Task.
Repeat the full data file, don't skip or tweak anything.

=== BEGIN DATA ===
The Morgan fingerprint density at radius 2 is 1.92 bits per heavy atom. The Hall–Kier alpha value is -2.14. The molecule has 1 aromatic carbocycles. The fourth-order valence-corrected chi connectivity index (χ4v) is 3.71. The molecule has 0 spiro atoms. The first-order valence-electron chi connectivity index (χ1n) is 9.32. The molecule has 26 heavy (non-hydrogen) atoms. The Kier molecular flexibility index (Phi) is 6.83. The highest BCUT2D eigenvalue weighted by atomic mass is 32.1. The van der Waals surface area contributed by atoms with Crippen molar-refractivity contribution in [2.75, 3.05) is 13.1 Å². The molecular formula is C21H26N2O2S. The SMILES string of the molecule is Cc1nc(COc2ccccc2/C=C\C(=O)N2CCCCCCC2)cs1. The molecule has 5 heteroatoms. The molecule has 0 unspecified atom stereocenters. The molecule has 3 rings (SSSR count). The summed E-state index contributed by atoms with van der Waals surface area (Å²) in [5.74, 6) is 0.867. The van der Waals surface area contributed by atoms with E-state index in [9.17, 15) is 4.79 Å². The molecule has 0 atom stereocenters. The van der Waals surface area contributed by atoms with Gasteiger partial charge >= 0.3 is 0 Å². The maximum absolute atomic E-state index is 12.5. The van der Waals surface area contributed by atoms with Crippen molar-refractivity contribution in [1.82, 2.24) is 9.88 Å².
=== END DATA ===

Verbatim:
The Morgan fingerprint density at radius 2 is 1.92 bits per heavy atom. The Hall–Kier alpha value is -2.14. The molecule has 1 aromatic carbocycles. The fourth-order valence-corrected chi connectivity index (χ4v) is 3.71. The molecule has 0 spiro atoms. The first-order valence-electron chi connectivity index (χ1n) is 9.32. The molecule has 26 heavy (non-hydrogen) atoms. The Kier molecular flexibility index (Phi) is 6.83. The highest BCUT2D eigenvalue weighted by atomic mass is 32.1. The van der Waals surface area contributed by atoms with Crippen molar-refractivity contribution in [2.75, 3.05) is 13.1 Å². The molecular formula is C21H26N2O2S. The SMILES string of the molecule is Cc1nc(COc2ccccc2/C=C\C(=O)N2CCCCCCC2)cs1. The molecule has 5 heteroatoms. The molecule has 0 unspecified atom stereocenters. The molecule has 3 rings (SSSR count). The summed E-state index contributed by atoms with van der Waals surface area (Å²) in [5.74, 6) is 0.867. The van der Waals surface area contributed by atoms with E-state index in [9.17, 15) is 4.79 Å². The molecule has 0 atom stereocenters. The van der Waals surface area contributed by atoms with Gasteiger partial charge >= 0.3 is 0 Å². The maximum absolute atomic E-state index is 12.5. The van der Waals surface area contributed by atoms with Crippen molar-refractivity contribution in [1.82, 2.24) is 9.88 Å².